She is currently working on aspects of Portuguese colonialism in Asia and Africa. She has published widely on that topic, including articles, book chapters and edited volumes. She taught on different graduate programmes in the areas of anthropology, social sciences, public health, international relations and science studies, in Portugal (ICS, ISCTE, Coimbra), Brazil (UERJ, UFRJ, UNICAMP), and the United States (Brown University).  

She is the co-author of Trânsitos Coloniais: Diálogos Críticos Luso-Brasileiros (with Miguel Vale de Almeida and Bela Feldman-Bianco, Lisboa, ICS, 2001).




Albert ‘Albie’ Louis Sachs was a judge on the Constitutional Court of South Africa until his retirement in October 2009. Albie Sachs started practice as an advocate defending people charged under racial statutes and security laws under South African Apartheid. Sachs got a law degree from the University of Cape Town and a PhD from Sussex University.

Later on, after being arrested and placed in solitary confinement for over five months, for his work in the freedom movement, Albie Sachs went into exile in England, and later Mozambique. In 1988, in Maputo, Mozambique, he lost an arm and his sight in one eye when a bomb was placed in his car.

After the bombing, he devoted himself to the preparations for a new democratic constitution for South Africa. He returned to South Africa and served as a member of the Constitutional Committee and the National Executive of the African National Congress. Among his weel-known books are The Strange Alchemy of Life and Law (Oxford University Press, 2010) and The soft vengeance of a freedom fighter (California University Press, 1990).





Oscar Guardiola-Rivera is now Assistant Dean of the School of Law, Birkbeck College – University of London, where he is a Senior Lecturer in Law. He is the writer of the award-winning What If Latin America Ruled the World? (Bloomsbury, 2010), chosen as one the best non-fiction books that year by The Financial Times.

Oscar Guardiola-Rivera graduated as a lawyer in Bogotá (Universidad Javeriana, 1993), and obtained his PhD in Philosophy at the King’s College of the University of Aberdeen.

He is on the editorial boards of Naked Punch: An Engaged Review of Arts & Theory; International Law. Colombian Journal of International Law; and Open Law Journal. His most recente book is Story of a Death Foretold. The Coup Against Allende, 9/11/1973 (Bloomsbury, 2013).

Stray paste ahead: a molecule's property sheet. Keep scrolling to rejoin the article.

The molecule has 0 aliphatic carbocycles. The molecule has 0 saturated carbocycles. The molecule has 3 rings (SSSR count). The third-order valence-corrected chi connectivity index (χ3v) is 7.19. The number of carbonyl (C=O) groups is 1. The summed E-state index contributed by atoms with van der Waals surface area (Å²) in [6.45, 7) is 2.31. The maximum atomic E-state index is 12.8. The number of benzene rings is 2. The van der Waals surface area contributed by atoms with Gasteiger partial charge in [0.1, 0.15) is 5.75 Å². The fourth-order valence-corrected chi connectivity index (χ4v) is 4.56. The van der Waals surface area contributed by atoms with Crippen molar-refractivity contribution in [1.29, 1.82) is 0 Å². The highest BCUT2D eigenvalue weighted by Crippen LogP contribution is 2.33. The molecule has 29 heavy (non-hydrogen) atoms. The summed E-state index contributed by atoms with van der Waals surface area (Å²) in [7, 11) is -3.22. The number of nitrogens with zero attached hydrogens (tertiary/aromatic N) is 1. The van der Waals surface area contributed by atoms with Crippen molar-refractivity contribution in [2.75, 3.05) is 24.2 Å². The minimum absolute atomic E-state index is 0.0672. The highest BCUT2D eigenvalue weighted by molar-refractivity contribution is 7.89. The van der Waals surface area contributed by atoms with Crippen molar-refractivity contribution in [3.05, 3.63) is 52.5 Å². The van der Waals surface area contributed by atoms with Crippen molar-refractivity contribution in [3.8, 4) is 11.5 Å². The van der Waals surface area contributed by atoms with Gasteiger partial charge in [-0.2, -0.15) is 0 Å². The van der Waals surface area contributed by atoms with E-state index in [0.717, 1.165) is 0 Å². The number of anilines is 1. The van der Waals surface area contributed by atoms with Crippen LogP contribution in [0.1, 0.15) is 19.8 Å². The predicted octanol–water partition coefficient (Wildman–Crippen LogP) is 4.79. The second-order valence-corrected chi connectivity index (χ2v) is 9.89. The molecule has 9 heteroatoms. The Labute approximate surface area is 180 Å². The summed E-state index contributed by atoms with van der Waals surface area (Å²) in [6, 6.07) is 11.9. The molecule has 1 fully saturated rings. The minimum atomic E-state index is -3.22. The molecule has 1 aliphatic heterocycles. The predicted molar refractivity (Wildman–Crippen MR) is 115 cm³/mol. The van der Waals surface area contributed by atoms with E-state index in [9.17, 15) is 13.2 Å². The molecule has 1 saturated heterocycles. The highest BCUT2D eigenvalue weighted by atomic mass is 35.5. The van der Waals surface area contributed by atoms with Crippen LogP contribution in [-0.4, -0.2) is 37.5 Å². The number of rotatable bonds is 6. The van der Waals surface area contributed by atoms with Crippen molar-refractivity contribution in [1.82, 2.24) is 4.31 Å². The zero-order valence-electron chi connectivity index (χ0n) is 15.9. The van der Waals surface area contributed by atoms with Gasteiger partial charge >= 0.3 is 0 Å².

Sharit Bowmit is Professor and Chairperson at the Centre for Labour Studies, School of Management and Labour Studies, Tata Institute of Social Sciences, Mumbai, India. His research interests are centered around Labour organizations and Informal employment; Gender and employment plantation labour; Worker cooperatives, Self-management, among others. He has been a visiting professor in various universities: Brazil, Germany, etc. 

Sharit Bhowmik is a pioneer in urban sociology relating to the informal sector. He has been involved extensively in community education and networking around legal and other issues relating to street hawkers and slum dwellers.

Among his most recent publications are The State of Labour: The Global Financial Crisis and its Impact (edited by S. Bow, Routledge, 2013); Financial Inclusion of the Marginalized. Street Vendors in the Urban Economy (Springer, 2013), Industry, Labour and Society (Orient Blackswan, 2012) and Financial Inclusion of the Marginalised: Street Vendors in the Urban Economy (with Debdulal Saha, Springer, 2012).



Giovanna Micarelli is Associate Professor of Anthropology at the Pontificia Universidad Javeriana of Bogotá, Colombia, and Researcher at the Center for Social Studies, Coimbra. Before coming to the academia, she had been working as an independent scholar and consultant for indigenous organizations of Peruvian and Colombian Amazonia, including the Conibo Shipibo of the Ucayali region, the Tikuna of Amacayacu, and multiethnic communities located at the periphery of the Colombian town of Leticia.
Research topics include indigenous critical engagements with development and modernity, the place of social-environmental understandings in the construction and defense of territory, cultural politics in intercultural contexts, particularly those relating to systems of health and illness and education, and food sovereignty. The most recent extensions of her research explore the links between indigenous epistemologies, and notions of personal and collective wealth and well-being. Her collaboration with indigenous people resulted in several national and international grants to indigenous organizations and individuals in support to their struggles for cultural and political recognition.



Dhruv Pande is a full-time post-doc researcher at Center for Social Studies -- the ALICE Project. He is a PhD in Political Theory from LUISS Guido Carli University, Rome. His research is on Post Colonial Cultural Identity and its implications for Human Rights. He has been an International Graduate Visiting Research Fellow at the Department of Political Science, University of Toronto and a research intern/trainee at Afromedianet, an International Human Rights Organization based at Seyssel, France. He has done his Masters in Political Science from the University of Delhi, India and worked as Research Associate at the Developing Countries Research Center, University of Delhi, on 'Asian Conceptions' of Justice'.